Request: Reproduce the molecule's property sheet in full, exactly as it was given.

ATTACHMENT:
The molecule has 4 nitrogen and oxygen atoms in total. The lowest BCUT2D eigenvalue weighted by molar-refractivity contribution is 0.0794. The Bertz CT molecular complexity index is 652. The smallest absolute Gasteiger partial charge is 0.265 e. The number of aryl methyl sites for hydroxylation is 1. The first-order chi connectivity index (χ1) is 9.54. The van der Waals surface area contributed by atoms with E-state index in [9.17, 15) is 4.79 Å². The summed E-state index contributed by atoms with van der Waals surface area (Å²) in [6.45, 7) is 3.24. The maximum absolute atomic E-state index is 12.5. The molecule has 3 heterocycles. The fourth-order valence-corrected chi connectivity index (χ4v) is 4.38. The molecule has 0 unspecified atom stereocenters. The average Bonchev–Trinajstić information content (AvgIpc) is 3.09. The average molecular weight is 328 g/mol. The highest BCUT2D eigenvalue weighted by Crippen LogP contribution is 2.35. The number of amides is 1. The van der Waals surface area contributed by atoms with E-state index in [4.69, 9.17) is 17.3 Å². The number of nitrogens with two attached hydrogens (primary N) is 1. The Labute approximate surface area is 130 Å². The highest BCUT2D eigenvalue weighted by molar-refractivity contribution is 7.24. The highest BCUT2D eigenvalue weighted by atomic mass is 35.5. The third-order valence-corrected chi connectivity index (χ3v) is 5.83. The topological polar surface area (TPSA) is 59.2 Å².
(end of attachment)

The molecule has 4 nitrogen and oxygen atoms in total. The lowest BCUT2D eigenvalue weighted by molar-refractivity contribution is 0.0794. The Bertz CT molecular complexity index is 652. The smallest absolute Gasteiger partial charge is 0.265 e. The number of aryl methyl sites for hydroxylation is 1. The first-order chi connectivity index (χ1) is 9.54. The van der Waals surface area contributed by atoms with E-state index in [9.17, 15) is 4.79 Å². The summed E-state index contributed by atoms with van der Waals surface area (Å²) in [6.45, 7) is 3.24. The maximum absolute atomic E-state index is 12.5. The molecule has 3 heterocycles. The fourth-order valence-corrected chi connectivity index (χ4v) is 4.38. The molecule has 0 unspecified atom stereocenters. The average Bonchev–Trinajstić information content (AvgIpc) is 3.09. The average molecular weight is 328 g/mol. The highest BCUT2D eigenvalue weighted by Crippen LogP contribution is 2.35. The number of amides is 1. The van der Waals surface area contributed by atoms with E-state index in [4.69, 9.17) is 17.3 Å². The number of nitrogens with two attached hydrogens (primary N) is 1. The Labute approximate surface area is 130 Å². The highest BCUT2D eigenvalue weighted by molar-refractivity contribution is 7.24. The highest BCUT2D eigenvalue weighted by atomic mass is 35.5. The third-order valence-corrected chi connectivity index (χ3v) is 5.83. The topological polar surface area (TPSA) is 59.2 Å².